We are either baptized into Jesus’ death and resurrection or, as the Rev. Richard Rohr says in his book “Eager to Love: The Alternative Way of Francis of Assisi,” “Christianity is largely a mere belonging system, not a transformational system that will change the world.” The ELCA Youth Gathering has been and will always be a ministry that transforms the lives of teenagers, and transformed people of God transform the world.

As the director for the ELCA Youth Gathering I’m not interested in nurturing teenagers into a belief system that is only focused on life after death. I want to nurture teenagers into a way of life modeled by Jesus that hopefully is supported in and by the church. I’m not interested in encouraging teenagers to be part of a church hawking a spirituality of worthiness or prosperity or moral superiority. I want to invest in a generation that is formed by the death and resurrection of Jesus Christ, and not just formed but transformed.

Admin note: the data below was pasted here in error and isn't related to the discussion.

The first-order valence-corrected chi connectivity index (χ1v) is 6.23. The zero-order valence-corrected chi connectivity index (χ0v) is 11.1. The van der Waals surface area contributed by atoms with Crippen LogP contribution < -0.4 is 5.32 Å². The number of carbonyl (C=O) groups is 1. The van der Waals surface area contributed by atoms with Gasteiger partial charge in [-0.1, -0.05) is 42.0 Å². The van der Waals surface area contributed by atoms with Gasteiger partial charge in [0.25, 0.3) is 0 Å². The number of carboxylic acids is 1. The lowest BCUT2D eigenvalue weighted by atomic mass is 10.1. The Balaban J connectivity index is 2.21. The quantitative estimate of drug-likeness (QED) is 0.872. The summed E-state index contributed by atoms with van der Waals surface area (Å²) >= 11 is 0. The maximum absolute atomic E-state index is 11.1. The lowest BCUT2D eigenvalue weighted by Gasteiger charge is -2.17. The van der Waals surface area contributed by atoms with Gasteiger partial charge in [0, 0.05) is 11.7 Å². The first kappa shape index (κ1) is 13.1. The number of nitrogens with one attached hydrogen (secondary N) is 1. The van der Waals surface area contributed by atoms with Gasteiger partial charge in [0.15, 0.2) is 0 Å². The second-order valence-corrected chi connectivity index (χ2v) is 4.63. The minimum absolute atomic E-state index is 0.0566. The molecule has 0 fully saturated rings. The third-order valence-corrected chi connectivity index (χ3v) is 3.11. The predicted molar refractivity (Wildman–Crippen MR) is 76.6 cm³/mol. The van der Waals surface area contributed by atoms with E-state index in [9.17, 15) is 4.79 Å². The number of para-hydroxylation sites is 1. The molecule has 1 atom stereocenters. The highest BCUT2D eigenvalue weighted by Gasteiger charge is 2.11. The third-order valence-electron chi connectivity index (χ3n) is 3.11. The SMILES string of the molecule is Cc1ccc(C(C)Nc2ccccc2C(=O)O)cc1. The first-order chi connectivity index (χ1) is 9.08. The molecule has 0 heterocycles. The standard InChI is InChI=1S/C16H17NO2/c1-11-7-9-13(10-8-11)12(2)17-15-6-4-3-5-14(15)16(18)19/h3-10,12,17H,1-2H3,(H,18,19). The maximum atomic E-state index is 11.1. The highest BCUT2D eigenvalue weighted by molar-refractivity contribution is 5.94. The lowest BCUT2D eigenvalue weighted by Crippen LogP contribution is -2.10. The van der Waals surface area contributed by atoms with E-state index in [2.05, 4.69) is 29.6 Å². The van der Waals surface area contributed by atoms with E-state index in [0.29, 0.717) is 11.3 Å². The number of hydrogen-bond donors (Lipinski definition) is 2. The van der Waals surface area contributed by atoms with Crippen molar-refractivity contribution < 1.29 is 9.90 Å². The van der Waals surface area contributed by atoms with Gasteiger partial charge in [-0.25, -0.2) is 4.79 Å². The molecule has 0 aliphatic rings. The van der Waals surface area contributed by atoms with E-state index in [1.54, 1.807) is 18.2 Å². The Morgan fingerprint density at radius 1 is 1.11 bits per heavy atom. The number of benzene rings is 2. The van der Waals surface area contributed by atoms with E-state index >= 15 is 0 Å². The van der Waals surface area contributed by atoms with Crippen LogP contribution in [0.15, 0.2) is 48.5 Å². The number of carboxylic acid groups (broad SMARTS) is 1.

That is why we expose young people to places like Detroit where they can come face-to-face with another’s fear, loneliness, loss and brokenness, and their own. Taking up the cross of Christ, as Andrew Root points out in his book “Taking the Cross to Youth Ministry,” is not about doing hard things or suffering through things we don’t like to do, which we often tell young people. It is about encountering the mystery of Christ in another’s story and recognizing it as the familiar cycle of loss and renewal that keeps all of creation moving toward more life. That is the promise of the cross that we can count on.

My fervent prayer since we announced Detroit as the site of the 2015 ELCA Youth Gathering is that the Holy Spirit would begin to stir the hearts and minds of youth, preparing them to welcome an experience that could potentially rock their worlds. I pray this because I know that at the Gathering young people and adults will be transformed if they will surrender to the experience. “The foundational meaning of transformation is to surrender to [one’s] new identity [in Christ] and consciously draw upon it.” (Rohr, p. 68) All that we are preparing for this summer at the Gathering will put young people in touch with their identity in Christ and teach them how to consciously draw upon that identity.

We will return them to familial communities and church communities that hopefully will welcome and consciously draw out their newly embraced baptismal identities and channel their energies and gifts in response to the good news, which is Jesus.